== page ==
Brave, the maker of a privacy-centric web browser and search engine, is addressing a big blind spot in its quest to take on Google by piping in search results from Reddit and other forums.
Those forum threads will appear in a new “Discussions” breakout box whenever Brave’s search algorithm deems them relevant. These threads will appear inside the main search results page and will come from Reddit and Stack Exchange to start, with more sources to follow.
Brave sees the new feature as an antidote to marketing-driven or machine-written content that seems more concerned with appeasing Google’s algorithms than with serving readers. The company cites a recent viral blog post by search engine blogger DKB—which features the provocative headline “Google Search is Dying”—showing a steady increase in Google searches with the term Reddit.
The implication is that people aren’t getting the answers they need from regular search results and are instead seeking out forums such as Reddit for more authentic discussions. (Reddit seems to have picked up on this trend as well, having just overhauled its own search feature.)
In reality, Brave is simply matching a feature that Google has offered for years. When searching for certain topics on Google, you’ll often see a box of results from certain forums—most notably Reddit—mixed in among standard search results, with an option to click through for even more discussion threads. These discussions can be valuable, especially for niche product questions or troubleshooting topics that slip through the cracks of major websites.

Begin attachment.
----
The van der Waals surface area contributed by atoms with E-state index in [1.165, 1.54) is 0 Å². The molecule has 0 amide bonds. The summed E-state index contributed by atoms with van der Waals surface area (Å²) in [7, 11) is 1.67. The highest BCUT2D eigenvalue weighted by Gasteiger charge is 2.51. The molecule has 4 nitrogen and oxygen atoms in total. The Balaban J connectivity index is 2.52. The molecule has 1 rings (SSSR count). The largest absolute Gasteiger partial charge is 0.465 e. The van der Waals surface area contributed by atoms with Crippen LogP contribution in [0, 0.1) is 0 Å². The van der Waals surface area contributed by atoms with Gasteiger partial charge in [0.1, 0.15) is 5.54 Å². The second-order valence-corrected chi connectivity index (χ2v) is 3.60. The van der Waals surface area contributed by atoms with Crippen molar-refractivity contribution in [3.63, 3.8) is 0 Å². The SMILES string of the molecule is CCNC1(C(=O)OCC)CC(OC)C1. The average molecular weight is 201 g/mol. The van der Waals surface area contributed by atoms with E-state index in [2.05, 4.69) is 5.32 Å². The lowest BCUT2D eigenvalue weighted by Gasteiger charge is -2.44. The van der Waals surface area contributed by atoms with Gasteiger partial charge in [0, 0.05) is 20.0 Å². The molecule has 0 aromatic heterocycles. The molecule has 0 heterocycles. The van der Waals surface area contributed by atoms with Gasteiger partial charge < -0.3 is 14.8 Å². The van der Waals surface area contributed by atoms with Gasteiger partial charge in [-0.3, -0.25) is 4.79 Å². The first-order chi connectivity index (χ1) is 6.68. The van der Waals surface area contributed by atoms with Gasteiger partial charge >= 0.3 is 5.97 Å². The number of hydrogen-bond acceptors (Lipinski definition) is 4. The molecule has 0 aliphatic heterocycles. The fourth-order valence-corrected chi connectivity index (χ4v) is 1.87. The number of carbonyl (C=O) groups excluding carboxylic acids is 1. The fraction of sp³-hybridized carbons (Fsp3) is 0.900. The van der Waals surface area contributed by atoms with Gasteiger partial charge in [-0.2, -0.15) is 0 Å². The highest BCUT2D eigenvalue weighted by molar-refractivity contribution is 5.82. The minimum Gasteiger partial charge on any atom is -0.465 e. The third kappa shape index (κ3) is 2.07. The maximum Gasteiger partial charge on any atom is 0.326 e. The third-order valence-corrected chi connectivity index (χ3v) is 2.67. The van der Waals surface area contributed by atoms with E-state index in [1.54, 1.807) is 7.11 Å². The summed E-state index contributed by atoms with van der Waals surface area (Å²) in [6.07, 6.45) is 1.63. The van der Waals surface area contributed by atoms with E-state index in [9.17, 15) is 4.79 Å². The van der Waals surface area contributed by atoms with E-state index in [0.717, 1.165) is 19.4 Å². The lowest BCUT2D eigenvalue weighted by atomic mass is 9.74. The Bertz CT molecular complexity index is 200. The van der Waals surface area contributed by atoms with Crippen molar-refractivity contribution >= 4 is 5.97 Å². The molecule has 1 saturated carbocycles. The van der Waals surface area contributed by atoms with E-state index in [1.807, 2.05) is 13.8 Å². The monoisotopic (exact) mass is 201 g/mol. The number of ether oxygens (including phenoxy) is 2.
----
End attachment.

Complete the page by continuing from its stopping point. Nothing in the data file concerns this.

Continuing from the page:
But Brave says the new Discussions box is just the beginning of a broader effort to make its search engine more useful. A forthcoming feature called “Brave Goggles,” for instance, will let users create their own filters and rules to control the results they see.
“[T]ogether, Discussions and Goggles will offer a powerful set of tools to counteract bias and Big Tech’s unseen influence on our information,” the company said in a press release.
Brave isn’t alone in trying to offer a Google search alternative with an emphasis on privacy, as it does not create a profile of users’ search histories for ad targeting purposes. Other competitors in the space include DuckDuckGo, Neeva, You.com, and Startpage.
Unlike most of those companies, Brave is building its own search index instead of relying on Microsoft’s Bing (or Google, in Startpage’s case) for its core results. (Neeva, which initially depended on Bing for core search results, has also been gradually building its own index.) Whether it’s an answer to SEO spam or not, mixing in forum conversations will help Brave’s homegrown search engine feel more like a true Google competitor.